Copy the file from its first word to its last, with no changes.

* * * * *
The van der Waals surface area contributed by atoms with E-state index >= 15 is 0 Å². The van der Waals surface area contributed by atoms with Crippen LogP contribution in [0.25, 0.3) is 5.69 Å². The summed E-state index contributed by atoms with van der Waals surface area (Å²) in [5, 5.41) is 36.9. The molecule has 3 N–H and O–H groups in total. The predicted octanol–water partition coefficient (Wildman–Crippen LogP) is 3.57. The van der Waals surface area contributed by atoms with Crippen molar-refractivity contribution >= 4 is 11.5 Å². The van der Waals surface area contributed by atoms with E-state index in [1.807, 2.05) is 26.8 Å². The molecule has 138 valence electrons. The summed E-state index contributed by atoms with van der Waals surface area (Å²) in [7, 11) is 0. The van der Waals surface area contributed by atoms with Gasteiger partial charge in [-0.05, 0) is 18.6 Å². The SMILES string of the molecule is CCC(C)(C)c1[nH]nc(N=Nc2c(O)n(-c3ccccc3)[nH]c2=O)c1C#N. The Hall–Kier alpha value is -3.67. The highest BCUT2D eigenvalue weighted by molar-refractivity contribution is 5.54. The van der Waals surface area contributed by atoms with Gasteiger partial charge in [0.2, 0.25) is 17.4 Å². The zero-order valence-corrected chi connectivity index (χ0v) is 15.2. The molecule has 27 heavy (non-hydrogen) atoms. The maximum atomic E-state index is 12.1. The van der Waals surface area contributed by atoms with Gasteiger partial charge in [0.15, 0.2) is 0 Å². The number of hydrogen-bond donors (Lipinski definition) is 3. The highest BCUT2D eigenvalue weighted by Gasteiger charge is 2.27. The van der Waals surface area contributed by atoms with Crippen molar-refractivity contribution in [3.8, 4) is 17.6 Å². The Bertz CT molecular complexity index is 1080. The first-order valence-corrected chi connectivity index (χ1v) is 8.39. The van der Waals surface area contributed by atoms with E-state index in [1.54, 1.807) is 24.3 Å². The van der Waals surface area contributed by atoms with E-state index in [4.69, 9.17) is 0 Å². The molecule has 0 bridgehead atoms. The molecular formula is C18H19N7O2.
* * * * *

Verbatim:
The van der Waals surface area contributed by atoms with E-state index >= 15 is 0 Å². The van der Waals surface area contributed by atoms with Crippen LogP contribution in [0.25, 0.3) is 5.69 Å². The summed E-state index contributed by atoms with van der Waals surface area (Å²) in [5, 5.41) is 36.9. The molecule has 3 N–H and O–H groups in total. The predicted octanol–water partition coefficient (Wildman–Crippen LogP) is 3.57. The van der Waals surface area contributed by atoms with Crippen molar-refractivity contribution >= 4 is 11.5 Å². The van der Waals surface area contributed by atoms with E-state index in [1.807, 2.05) is 26.8 Å². The molecule has 138 valence electrons. The summed E-state index contributed by atoms with van der Waals surface area (Å²) in [7, 11) is 0. The van der Waals surface area contributed by atoms with Gasteiger partial charge in [-0.05, 0) is 18.6 Å². The SMILES string of the molecule is CCC(C)(C)c1[nH]nc(N=Nc2c(O)n(-c3ccccc3)[nH]c2=O)c1C#N. The Hall–Kier alpha value is -3.67. The highest BCUT2D eigenvalue weighted by molar-refractivity contribution is 5.54. The van der Waals surface area contributed by atoms with Gasteiger partial charge in [0.2, 0.25) is 17.4 Å². The zero-order valence-corrected chi connectivity index (χ0v) is 15.2. The molecule has 27 heavy (non-hydrogen) atoms. The maximum atomic E-state index is 12.1. The van der Waals surface area contributed by atoms with Gasteiger partial charge in [0.15, 0.2) is 0 Å². The number of hydrogen-bond donors (Lipinski definition) is 3. The highest BCUT2D eigenvalue weighted by Gasteiger charge is 2.27. The van der Waals surface area contributed by atoms with Crippen molar-refractivity contribution in [3.8, 4) is 17.6 Å². The Bertz CT molecular complexity index is 1080. The first-order valence-corrected chi connectivity index (χ1v) is 8.39. The van der Waals surface area contributed by atoms with E-state index in [1.54, 1.807) is 24.3 Å². The van der Waals surface area contributed by atoms with E-state index in [4.69, 9.17) is 0 Å². The molecule has 0 bridgehead atoms. The molecular formula is C18H19N7O2.